October 27, 2005
From: Stephen Davison
On Saturday I was diving off Kurnell National Park, Sydney, and saw my first Sea hare! I was flabbagasted at the size of it ( I didn't even know they existed, this my 305th dive!) as i read on your site, trying to id it I noticed the discrepancy with id on Aplysia gigantea / Aplysia extraordinaria. The A. gigantea from Western Australia is EXACTLY like the one I saw off Sydney...
Locality: "Monument park" Kurnell National park, Sydney, NSW, Australia. Depth: approx 10 m. Length: Approx 500-600 mm. 22 October 2005. Rock reef, within 30 m of shore, some kelp. Photographer: Stephen Davison
The colouring was dark reddish brown ( like picture) and the size was more like 600 mm rather than the 400 mm described for the A. extraordinaria. I have some very bad pics wich I may attach but the they are the worst pics I've taken in about 100 dives, I was so amazed at this "over grown snail" I sort of forgot to do much then my buddy was bored and gone! I have better( not much better) MPG video that I might get a decent still off later...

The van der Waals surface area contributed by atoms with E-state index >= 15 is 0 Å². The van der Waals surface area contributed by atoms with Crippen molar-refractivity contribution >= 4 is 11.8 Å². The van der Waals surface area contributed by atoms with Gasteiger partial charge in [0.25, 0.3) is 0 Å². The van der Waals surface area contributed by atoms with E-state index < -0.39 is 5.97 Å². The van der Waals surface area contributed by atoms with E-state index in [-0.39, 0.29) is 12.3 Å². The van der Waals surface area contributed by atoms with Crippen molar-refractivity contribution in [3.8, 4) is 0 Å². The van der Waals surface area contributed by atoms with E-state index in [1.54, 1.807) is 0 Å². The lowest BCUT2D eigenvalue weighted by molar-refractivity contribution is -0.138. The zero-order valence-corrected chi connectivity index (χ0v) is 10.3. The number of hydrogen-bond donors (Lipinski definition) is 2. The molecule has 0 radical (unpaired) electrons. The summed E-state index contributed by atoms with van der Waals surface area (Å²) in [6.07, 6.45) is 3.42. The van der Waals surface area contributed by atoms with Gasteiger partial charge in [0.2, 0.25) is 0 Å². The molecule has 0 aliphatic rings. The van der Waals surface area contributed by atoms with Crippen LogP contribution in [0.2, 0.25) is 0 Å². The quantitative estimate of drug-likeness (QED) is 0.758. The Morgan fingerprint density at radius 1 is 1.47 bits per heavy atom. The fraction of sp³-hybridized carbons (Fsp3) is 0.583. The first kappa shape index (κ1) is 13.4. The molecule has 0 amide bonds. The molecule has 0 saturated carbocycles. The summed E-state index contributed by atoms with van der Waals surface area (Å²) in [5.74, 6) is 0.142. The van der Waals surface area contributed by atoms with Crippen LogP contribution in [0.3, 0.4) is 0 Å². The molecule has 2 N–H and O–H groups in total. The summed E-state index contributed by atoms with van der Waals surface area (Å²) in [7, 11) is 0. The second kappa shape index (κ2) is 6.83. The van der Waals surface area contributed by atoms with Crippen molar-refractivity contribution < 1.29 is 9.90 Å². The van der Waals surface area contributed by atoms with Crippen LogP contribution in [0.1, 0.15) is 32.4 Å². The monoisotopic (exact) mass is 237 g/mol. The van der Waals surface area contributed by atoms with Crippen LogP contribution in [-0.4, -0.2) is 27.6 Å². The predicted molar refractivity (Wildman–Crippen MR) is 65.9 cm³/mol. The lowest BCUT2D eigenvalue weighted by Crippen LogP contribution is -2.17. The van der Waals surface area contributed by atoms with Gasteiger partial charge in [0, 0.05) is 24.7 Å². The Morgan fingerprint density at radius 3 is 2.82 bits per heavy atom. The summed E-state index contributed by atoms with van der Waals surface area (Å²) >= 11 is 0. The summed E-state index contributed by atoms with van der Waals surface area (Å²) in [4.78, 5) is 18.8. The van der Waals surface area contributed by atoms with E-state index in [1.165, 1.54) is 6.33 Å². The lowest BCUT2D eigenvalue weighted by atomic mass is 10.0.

I don't know how heated the debate is about the similarity of the two species but I hope this might help towards some understanding!
In one photo I lamely put my hand in to get scale... doesn't work very well. If I'd realised how significant it might be...!
firstname.lastname@example.orgDavison, S., 2005 (Oct 27) Aplysia gigantea / A. extraordinaria. [Message in] Sea Slug Forum. Australian Museum, Sydney. Available from http://www.seaslugforum.net/find/15107
Congratulations on your first Aplysia sighting! Fortunately, we are not planning to go to war over the Aplysia gigantea - Aplysia extraordinaria debate, so don't feel guilty about your photos or lack of precise measurement. In fact I don't even know if you could call it a debate. Apart from Fred Wells' paper on A. extraordinaria, in 1986, and my comments on the Forum, I don't think anyone else has joined in.
I am pretty sure they are the same species, and it is possible a large species on the east coast of Africa is the same. There are similar species' doubts which need to be resolved in other parts of the world, such as is the common west Atlantic species Aplysia brasiliana the same as the east Atlantic species A. fasciata?[see #12545]
Unfortunately there are too few marine biologists being supported worldwide for such questions to be high on anyone's priority list. Thanks for letting us know of your sighting. We are building up a lot of valuable information from contributions such as yours.
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